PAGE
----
Sometimes the range of one of these species may be considerably reduced and totally included into a wide range of another species; this is observed in such pairs as Elymnias casiphone and E. In other cases, similar species have mosaic ranges, for instance, the mountain species Parantica melaneus and P. The overlap zone is often elongated from north to south but sometimes it has vague and inexplicable outlines. For example, the wide range of Euploea algea Godart Danainae overlaps the narrower range of the sympatric species Eu.
In other cases, the overlap zone is so extended that it is very difficult to understand how and in which direction the ranges of these species changed. A good example is overlapping of ranges of highly phenotypically similar butterflies Pantoporia hordonia Stoll and P.
It may be supposed that the range of the initial species gradually contracted in the course of global cooling and intensive speciation took place in the places of such contractions. Interactive ranges of the butterflies of Vietnam; a Euploea algea 1 and Eu. On the other hand, this configuration may also mean that initial separation took place outside Indochina, yet after the formation of the secondary contact zone and under the influence of the changing climate, for instance, the Holocene warming, both ranges began to expand and reached Indochina in this way, which is manifest in their modern sympatry.
Of special interest are those cases when separation of ranges took place in the territory of Indochina Vietnam , where now both range overlap zones and examples of stable disjunctions can be observed. Analysis of phenotypically similar butterfly species recorded in Indochina showed that many of them originated from other parts of the Indo-Malayan Region Holloway, , and penetrated into the continent and the Indochinese Peninsula long before the cold periods, during which most of them were forced back to the south.
Yet some stenotopic species remained in probable refugia, such as relatively warm areas within the maritime lowlands, or mountain valleys of central and southern Indochina. These isolated areas, like islands, became the main sites of active speciation, which is confirmed by a high concentration of endemics in them Monastyrskii and Holloway, At the same time, the migrating populations managed to preserve their original aspect.
In the course of subsequent warming events this mobile part of the species headed for their initial habitats, creating zones of contact with populations of the refugia which by that time had already become distinct species. This accounts for the numerous examples of sympatry: Euploea orontobates Fruhstorfer and Eu. It is also evident that not all the representatives of the Malayan faunistic element had an opportunity to return; the remainder of their former presence are to be seen in the group of more ancient Malayan endemics: Zeuxidia sapphirus Monastyrskii et Devyatkin, Z.
Examples of pairs of similar related species also occur among the butterfly groups which are of ChineseHimalayan origin; however, they are distinguished by the fact that their ranges practically never overlap.volunteerparks.org/wp-content/sahesut/1896.php
The Chinese-Himalayan butterfly species forced southwards by cooling did not return to the northern latitudes after the onset of warming but moved to greater altitudes in the mountain regions of central and southern Indochina where intensive speciation took place. Such a scheme of events explains the appearance and concentration of endemic species and especially subspecies with Chinese-Himalayan connections in these territories. This is an example of the general hypothetical mechanism of species migration during climate fluctuations. The pattern of the prevalent expansion vectors of recent forms also agrees with it.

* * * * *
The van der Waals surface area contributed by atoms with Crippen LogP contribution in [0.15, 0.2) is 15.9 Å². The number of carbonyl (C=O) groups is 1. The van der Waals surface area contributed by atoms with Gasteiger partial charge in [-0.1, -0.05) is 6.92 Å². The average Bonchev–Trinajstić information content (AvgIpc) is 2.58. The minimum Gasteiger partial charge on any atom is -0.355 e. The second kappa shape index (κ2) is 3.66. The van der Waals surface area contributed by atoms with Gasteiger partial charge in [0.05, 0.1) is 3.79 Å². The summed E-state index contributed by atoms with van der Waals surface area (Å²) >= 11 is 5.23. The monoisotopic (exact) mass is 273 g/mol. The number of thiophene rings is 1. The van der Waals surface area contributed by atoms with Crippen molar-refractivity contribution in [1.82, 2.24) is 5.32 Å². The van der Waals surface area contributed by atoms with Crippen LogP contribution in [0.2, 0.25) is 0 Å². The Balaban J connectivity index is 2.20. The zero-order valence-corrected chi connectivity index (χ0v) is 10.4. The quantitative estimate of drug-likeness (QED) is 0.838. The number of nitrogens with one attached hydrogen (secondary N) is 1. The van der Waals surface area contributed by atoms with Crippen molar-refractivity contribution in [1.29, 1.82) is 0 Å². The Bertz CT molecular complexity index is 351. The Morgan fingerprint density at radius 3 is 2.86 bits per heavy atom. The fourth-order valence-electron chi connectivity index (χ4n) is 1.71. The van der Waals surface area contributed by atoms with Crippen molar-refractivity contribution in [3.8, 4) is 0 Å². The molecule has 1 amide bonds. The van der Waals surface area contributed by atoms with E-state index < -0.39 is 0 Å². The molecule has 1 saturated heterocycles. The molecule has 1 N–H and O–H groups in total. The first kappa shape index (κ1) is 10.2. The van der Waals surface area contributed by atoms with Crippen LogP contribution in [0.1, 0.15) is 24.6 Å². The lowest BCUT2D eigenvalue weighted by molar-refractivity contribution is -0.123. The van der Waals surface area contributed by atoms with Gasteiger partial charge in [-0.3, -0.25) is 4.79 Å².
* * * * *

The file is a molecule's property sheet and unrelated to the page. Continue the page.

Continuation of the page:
For example, there are more examples of migration of representatives of the forest flora and fauna to the Arctic Chernov, , , than those of migration of the arctic species to the taiga. If this direction of migrations be taken as the main trend, introduction of the Malayan butterfly species to the continent and their further expansion to the higher latitudes during warming becomes clear.
At the same time, cooling had little effect on retreat of the Malayan species towards the equator since they were preserved in the continental refugia.
Each consecutive cooling cut off the Malayan species which had penetrated to the continent from the region of autochtonous processes, whereas each warming was accompanied by migration of the next group of Malayan species to the more northern latitudes; this scenario may explain the abundance of similar phenotypes. A good example may be representatives of the large Malayan genus Euploea Fabricius, which could reach Northeast India during the interglacial stages of the Pleistocene.
The regular traits in the migrations change in the range boundaries , separation of taxa, their divergence and subsequent merging of ranges show that these processes are essentially closer to ecological adaptations, i. Mimetic Ranges The mimetic ranges are coinciding ranges of two or more species which are in mimetic relations model— mimic or model—model.
Earlier works on mimicry covered various aspects of this phenomenon: the origin, mechanism, and effectiveness of mimicry, the selective advantage of mimetic polymorphism, and many others Berg, ; Ackery and Vane-Wright, ; Turner, The biogeographic aspects of mimetic coadaptations, in particular to what extent the range boundaries of models and their mimics coincide and how the representatives of both groups are distributed, were much less frequently considered.
Practically all the classical examples of the model— mimic associations can be found among the IndoMalayan butterflies.
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Main Audio. Hasora Moore, Published in: Watson, E. Parata Moore, synonym. Published in: Moore, F. Hasora Moore, accepted.